With permission, Mr Speaker, I shall make a statement on the incident in Salisbury that has been unfolding over the past four days.
Let me first pay tribute to the continued professionalism, dedication and courage of the emergency services. They have handled the incident with their customary attentiveness, alacrity, and sense of public duty. First responders put themselves in dangerous situations on a day-to-day basis, and this incident has underlined that fact – to which, sadly, I shall return later in my statement.
I shall now update the House as far as is possible on the basis of the current facts of the case. At approximately 4.15pm on Sunday afternoon, Wiltshire police received a call from a member of the public who was concerned for the welfare of two people in a park in Salisbury. Emergency services were called, and the two were admitted to the A&E department of Salisbury District Hospital. They were a man in his 60s and a woman in her 30s, with no visible signs of injury. They are understood to be Sergei and Yulia Skripal. Both remain unconscious, and in a critical but stable condition.
I regret to inform the House that a police officer has also fallen seriously ill. The officer was one of the first responders on Sunday, acting selflessly to help others. The latest update from the hospital is that the officer’s condition remains serious but stable, and that he is conscious, talking and engaging. Officers from Wiltshire police are providing support for the officer’s family and colleagues. Our thoughts are with all three victims, and their families and friends, at what will be an incredibly difficult time for them.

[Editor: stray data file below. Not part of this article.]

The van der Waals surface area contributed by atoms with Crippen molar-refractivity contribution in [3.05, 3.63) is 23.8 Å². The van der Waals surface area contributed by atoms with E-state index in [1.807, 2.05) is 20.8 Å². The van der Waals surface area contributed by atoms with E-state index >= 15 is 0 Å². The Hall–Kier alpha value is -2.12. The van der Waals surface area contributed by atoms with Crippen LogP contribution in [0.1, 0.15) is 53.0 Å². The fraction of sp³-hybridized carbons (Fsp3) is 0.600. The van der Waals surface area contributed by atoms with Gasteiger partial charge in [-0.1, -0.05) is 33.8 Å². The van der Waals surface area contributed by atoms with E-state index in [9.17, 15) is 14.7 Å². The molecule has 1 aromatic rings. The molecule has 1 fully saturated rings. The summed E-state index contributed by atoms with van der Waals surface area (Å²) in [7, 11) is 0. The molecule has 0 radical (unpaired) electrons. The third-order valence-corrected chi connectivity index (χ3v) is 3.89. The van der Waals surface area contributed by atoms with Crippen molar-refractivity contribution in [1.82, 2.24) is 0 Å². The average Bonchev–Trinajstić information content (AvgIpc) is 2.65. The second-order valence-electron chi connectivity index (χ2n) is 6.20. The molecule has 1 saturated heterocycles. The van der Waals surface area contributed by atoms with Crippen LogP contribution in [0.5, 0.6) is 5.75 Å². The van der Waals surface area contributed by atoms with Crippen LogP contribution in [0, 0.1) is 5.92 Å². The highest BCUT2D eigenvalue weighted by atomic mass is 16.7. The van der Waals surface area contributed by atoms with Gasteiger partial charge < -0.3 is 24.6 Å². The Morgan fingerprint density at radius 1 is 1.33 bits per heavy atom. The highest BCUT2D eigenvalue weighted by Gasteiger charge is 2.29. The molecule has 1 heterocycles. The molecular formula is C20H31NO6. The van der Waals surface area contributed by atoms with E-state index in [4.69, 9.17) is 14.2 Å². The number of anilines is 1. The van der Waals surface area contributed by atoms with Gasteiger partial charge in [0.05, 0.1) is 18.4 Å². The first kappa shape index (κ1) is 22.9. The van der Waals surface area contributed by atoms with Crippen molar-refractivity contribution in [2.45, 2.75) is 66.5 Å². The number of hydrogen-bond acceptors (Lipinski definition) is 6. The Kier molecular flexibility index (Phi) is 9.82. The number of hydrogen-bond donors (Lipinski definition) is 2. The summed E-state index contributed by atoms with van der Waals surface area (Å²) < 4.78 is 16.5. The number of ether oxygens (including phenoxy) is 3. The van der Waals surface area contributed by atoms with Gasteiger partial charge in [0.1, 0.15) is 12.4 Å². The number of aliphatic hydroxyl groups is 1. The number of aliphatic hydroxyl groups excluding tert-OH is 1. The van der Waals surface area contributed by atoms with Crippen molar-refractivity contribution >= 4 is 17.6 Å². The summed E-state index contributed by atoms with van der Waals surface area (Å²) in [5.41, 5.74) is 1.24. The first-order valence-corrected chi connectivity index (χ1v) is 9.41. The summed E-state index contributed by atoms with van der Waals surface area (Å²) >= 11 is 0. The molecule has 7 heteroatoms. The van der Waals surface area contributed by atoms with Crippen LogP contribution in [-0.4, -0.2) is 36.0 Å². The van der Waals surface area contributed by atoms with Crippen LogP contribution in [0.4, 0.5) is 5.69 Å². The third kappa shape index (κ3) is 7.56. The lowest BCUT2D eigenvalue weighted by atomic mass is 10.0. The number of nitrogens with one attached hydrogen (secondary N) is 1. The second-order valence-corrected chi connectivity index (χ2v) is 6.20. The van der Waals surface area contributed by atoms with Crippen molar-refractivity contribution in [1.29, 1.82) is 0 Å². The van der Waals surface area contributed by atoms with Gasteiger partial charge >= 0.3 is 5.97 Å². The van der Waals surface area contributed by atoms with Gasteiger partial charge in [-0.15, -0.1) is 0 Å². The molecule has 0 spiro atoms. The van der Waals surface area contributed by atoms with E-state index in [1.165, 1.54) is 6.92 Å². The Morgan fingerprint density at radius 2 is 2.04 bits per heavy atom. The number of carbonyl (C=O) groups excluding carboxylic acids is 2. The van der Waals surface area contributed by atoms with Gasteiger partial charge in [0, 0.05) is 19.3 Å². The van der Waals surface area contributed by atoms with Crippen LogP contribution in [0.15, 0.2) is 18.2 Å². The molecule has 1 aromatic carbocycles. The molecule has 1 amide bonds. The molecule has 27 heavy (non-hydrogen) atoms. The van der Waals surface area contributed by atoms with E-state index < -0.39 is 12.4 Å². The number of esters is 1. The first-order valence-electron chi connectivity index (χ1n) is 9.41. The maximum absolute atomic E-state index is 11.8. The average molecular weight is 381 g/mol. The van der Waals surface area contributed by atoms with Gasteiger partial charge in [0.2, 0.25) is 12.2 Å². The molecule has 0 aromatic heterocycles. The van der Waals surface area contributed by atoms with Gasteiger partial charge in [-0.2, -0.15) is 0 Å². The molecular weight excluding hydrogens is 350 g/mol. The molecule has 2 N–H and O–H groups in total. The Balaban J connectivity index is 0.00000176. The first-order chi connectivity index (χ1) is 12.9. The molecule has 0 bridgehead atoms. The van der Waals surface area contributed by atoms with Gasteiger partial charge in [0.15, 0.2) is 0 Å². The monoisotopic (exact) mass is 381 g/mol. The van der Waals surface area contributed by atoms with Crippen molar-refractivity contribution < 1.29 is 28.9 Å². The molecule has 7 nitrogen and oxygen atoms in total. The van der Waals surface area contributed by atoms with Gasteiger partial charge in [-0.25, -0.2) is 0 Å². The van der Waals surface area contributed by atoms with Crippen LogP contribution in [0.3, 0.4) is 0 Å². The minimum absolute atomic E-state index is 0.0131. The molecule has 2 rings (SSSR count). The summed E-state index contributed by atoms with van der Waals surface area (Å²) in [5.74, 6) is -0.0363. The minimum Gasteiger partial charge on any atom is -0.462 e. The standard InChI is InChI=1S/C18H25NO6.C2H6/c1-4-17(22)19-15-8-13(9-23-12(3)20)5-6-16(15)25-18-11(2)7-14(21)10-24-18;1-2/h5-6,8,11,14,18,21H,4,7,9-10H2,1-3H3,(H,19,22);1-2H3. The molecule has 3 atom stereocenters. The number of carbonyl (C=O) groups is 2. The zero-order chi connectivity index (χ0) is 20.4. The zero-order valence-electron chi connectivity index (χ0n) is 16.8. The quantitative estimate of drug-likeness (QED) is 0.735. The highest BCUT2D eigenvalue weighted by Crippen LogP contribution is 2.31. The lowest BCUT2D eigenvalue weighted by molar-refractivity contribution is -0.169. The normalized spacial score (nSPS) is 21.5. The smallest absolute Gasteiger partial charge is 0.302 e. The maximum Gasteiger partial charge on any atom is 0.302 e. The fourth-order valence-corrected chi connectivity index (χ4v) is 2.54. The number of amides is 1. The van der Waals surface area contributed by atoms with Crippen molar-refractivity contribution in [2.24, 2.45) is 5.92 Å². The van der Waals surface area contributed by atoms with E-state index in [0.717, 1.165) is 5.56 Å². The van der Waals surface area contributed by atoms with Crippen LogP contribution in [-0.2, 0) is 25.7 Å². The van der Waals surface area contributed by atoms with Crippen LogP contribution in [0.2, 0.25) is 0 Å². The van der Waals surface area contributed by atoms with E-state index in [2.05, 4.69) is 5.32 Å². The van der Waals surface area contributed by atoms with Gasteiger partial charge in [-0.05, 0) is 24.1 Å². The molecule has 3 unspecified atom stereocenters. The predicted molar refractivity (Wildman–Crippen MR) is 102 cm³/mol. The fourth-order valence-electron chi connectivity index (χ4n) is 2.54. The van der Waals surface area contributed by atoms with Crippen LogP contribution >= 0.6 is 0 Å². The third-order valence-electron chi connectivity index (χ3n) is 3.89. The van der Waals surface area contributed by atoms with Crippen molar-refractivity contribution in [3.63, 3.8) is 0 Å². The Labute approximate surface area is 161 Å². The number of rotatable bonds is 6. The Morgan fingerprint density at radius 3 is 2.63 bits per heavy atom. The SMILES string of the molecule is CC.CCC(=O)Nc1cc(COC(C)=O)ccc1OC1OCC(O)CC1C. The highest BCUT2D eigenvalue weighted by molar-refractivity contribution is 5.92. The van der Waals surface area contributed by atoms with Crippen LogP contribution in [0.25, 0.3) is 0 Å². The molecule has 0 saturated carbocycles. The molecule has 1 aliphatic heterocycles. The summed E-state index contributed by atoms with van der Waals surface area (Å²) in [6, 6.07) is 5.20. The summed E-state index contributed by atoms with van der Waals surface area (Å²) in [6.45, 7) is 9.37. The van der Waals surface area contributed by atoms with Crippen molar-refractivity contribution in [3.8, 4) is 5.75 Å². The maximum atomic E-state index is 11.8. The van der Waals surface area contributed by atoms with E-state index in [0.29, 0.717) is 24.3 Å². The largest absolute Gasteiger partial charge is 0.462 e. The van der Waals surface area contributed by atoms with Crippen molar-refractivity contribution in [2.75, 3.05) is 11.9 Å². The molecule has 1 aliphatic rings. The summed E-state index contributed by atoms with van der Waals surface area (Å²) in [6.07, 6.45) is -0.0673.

Wiltshire police began an investigation on Sunday to determine how the individuals had fallen ill, and whether a crime had been committed. They declared a major incident on Monday. On Tuesday the Metropolitan police decided that, given the unusual circumstances, responsibility for the investigation should be transferred to the National Counter Terrorism Policing Network. Samples from the victims have been tested by experts at the Defence Science and Technology Laboratory at Porton Down, who are world-renowned experts in the field. As Assistant Commissioner Mark Rowley announced yesterday, that forensic analysis has revealed the presence of a nerve agent, and the incident is therefore being treated as attempted murder. I can confirm that it is highly likely the police officer has been exposed to the same nerve agent.
I spoke only this morning with Assistant Commissioner Mark Rowley, and he confirmed that we remain in the midst of a fast-paced, criminal investigation. As such, I will not comment further on the nature of the nerve agent. We must give the police the space they need to conduct a thorough investigation. All members will recognise that an investigation such as this will be complex and may take some time.